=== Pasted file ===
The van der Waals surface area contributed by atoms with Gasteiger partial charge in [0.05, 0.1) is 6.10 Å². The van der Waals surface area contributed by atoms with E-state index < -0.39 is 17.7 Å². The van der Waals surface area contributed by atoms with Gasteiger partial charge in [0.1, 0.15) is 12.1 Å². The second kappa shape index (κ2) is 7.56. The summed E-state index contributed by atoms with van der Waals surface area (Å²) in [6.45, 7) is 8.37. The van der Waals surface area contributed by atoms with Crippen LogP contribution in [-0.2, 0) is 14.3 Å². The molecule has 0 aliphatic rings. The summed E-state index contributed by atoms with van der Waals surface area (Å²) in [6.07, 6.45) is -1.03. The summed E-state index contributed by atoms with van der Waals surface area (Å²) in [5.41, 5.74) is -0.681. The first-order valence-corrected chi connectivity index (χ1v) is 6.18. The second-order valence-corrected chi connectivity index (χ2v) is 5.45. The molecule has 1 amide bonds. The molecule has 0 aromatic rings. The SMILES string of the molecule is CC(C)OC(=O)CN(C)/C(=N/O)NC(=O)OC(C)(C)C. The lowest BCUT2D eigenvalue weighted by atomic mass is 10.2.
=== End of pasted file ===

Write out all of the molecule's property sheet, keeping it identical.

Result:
The van der Waals surface area contributed by atoms with Gasteiger partial charge in [0.05, 0.1) is 6.10 Å². The van der Waals surface area contributed by atoms with E-state index < -0.39 is 17.7 Å². The van der Waals surface area contributed by atoms with Gasteiger partial charge in [0.1, 0.15) is 12.1 Å². The second kappa shape index (κ2) is 7.56. The summed E-state index contributed by atoms with van der Waals surface area (Å²) in [6.45, 7) is 8.37. The van der Waals surface area contributed by atoms with Crippen LogP contribution in [-0.2, 0) is 14.3 Å². The molecule has 0 aliphatic rings. The summed E-state index contributed by atoms with van der Waals surface area (Å²) in [6.07, 6.45) is -1.03. The summed E-state index contributed by atoms with van der Waals surface area (Å²) in [5.41, 5.74) is -0.681. The first-order valence-corrected chi connectivity index (χ1v) is 6.18. The second-order valence-corrected chi connectivity index (χ2v) is 5.45. The molecule has 1 amide bonds. The molecule has 0 aromatic rings. The SMILES string of the molecule is CC(C)OC(=O)CN(C)/C(=N/O)NC(=O)OC(C)(C)C. The lowest BCUT2D eigenvalue weighted by atomic mass is 10.2.